About Me

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Delray Beach, FL, Westport, MA, United States
Undergraduate degree, Colby College; MA in English, Columbia Teacher's College; former high school English teacher in three states; former owner of interior design co. with MA from R.I. School of Design. Barking Cat Books published my first book in 2009 titled, MINOR LEAGUE MOM: A MOTHER'S JOURNEY THROUGH THE RED SOX FARM TEAMS. My humorous manuscript titled ELDERLY PARENTS WITH ALL THEIR MARBLES: A SURVIVAL GUIDE FOR THE KIDS was published in June, 2014. In 2015 A SURVIVAL GUIDE won a gold medal in the self-help category at the Florida Authors & Publishers Association conference. In 2018 Barking Cat Books published my SURVIVING YOUR DREAM VACATION: 75 RULES TO KEEP YOUR COMPANION TALKING TO YOU ON THE ROAD. See website By CLICKING HERE.

Thursday, August 22, 2019

Notes from Morocco, June, 2019, Part III

This is the last in a series of blogs about a recent trip to Morocco. 

     After experiencing the Medina of Fez for four hours, we needed to clean up and chill out. At dinner in the Palais Faraj we enjoyed the company of a friend I'd grown up with and her granddaughter.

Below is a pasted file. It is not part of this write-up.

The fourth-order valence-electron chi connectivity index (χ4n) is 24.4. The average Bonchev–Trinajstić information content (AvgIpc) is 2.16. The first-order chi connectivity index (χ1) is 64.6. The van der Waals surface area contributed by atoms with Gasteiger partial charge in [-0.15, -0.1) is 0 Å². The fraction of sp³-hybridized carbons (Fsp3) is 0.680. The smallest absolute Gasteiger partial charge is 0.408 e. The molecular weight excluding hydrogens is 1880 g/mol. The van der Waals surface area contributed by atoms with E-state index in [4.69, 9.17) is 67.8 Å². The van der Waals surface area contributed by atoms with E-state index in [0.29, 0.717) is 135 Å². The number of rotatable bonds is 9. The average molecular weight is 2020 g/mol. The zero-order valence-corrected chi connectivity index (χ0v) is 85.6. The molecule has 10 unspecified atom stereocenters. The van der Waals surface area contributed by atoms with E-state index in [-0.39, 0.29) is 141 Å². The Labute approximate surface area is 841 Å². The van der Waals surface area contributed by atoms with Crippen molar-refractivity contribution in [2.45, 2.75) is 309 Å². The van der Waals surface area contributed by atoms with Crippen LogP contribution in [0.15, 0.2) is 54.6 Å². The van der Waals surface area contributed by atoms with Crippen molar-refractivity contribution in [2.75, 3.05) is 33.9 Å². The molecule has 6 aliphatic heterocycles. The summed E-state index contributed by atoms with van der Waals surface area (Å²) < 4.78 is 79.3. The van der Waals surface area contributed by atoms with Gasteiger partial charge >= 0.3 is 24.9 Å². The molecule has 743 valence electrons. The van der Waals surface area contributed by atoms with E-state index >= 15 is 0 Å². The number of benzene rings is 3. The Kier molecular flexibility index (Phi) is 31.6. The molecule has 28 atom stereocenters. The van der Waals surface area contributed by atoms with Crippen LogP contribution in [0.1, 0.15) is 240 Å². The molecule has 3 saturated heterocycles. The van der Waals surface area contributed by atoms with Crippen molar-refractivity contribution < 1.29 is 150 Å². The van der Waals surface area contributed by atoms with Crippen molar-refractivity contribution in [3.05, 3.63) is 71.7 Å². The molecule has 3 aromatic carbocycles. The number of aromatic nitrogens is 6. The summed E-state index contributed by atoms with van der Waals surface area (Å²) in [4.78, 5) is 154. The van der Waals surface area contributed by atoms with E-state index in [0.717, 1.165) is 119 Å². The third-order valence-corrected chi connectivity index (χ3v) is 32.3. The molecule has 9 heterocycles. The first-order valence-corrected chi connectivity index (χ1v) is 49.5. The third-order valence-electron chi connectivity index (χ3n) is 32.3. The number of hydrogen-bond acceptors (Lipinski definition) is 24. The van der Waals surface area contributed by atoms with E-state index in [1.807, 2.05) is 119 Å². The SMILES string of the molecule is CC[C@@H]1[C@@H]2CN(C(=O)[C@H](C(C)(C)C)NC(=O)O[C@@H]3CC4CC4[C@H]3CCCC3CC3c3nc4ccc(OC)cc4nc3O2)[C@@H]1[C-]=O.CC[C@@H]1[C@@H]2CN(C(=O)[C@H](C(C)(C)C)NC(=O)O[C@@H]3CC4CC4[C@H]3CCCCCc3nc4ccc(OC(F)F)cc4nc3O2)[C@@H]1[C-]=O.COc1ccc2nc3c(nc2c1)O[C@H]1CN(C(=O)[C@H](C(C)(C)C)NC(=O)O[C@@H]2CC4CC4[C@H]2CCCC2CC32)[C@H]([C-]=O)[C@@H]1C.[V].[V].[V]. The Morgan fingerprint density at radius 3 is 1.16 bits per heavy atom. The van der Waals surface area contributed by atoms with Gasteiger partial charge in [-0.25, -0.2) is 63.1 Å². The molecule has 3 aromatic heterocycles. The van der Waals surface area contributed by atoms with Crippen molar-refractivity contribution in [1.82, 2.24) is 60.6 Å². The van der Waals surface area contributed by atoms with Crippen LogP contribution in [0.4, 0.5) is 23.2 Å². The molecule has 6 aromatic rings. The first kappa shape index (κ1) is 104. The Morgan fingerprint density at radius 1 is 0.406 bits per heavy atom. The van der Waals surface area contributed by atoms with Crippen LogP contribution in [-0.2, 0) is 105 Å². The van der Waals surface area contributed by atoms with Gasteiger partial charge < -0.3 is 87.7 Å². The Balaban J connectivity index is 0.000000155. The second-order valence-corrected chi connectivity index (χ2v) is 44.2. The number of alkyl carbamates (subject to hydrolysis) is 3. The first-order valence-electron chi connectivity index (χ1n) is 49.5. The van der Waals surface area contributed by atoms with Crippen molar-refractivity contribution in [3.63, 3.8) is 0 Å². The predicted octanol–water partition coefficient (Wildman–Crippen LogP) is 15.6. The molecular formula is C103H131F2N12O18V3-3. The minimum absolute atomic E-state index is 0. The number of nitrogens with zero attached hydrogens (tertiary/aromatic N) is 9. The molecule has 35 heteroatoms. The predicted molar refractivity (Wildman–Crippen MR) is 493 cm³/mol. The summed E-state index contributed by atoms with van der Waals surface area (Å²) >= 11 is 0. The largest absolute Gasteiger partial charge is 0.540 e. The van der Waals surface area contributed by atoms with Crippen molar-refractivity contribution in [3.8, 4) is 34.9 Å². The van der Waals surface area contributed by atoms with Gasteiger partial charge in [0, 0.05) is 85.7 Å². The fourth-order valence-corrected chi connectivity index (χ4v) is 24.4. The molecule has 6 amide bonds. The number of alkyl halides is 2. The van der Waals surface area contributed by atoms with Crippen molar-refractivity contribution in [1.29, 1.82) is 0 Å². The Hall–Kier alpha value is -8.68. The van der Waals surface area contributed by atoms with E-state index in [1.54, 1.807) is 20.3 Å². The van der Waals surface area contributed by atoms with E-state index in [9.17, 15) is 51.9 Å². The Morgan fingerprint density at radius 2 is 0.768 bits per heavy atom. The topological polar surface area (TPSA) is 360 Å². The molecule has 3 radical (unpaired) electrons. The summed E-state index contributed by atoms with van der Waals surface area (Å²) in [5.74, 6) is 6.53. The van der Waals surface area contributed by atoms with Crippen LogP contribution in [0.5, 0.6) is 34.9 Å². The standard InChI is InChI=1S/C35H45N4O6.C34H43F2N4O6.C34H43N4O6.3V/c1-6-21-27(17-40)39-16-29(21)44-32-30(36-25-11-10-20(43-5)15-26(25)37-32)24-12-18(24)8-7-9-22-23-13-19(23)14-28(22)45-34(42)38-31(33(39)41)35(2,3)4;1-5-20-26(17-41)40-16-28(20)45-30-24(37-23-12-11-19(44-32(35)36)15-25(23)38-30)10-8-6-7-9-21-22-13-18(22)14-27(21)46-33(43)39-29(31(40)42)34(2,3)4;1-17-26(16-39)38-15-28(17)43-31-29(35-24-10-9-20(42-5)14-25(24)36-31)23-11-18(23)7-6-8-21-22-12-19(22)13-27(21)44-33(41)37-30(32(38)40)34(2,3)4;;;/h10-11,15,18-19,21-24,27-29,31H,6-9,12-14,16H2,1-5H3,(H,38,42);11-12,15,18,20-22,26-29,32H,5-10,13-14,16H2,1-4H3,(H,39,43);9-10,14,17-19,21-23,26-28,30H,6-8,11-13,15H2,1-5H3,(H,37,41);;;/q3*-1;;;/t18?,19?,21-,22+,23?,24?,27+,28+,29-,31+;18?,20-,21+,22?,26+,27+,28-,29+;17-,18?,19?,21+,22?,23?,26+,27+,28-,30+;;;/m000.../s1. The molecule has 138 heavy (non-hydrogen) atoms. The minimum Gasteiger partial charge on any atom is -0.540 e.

Marilyn, Claire, Charley, Pam
Our itineraries intersected at two locations, but their journey would end in the desert (south). Charley and I skipped the desert experience because of the heat in June.
Dinner entertainment in Fez, Morocco
     The following day we headed into the Middle Atlas Mountains. We passed orchards of cherries, nectarines, and peaches, as well as olive groves. After a couple of hours ascending two-lane winding roads with no guard rail, we encountered fog. Our driver “Bob” was not concerned and kept on till we reached the first village, where hundreds of day workers waited in the square to be picked up by orchard owners to work on the Plain of Saiss below. “We’d better turn around,” “Bob” declared, as we made a U-turn in a white-out while the temperature plummeted. In the back seat I wrapped my long wool pashmina over my shoulders and around my neck.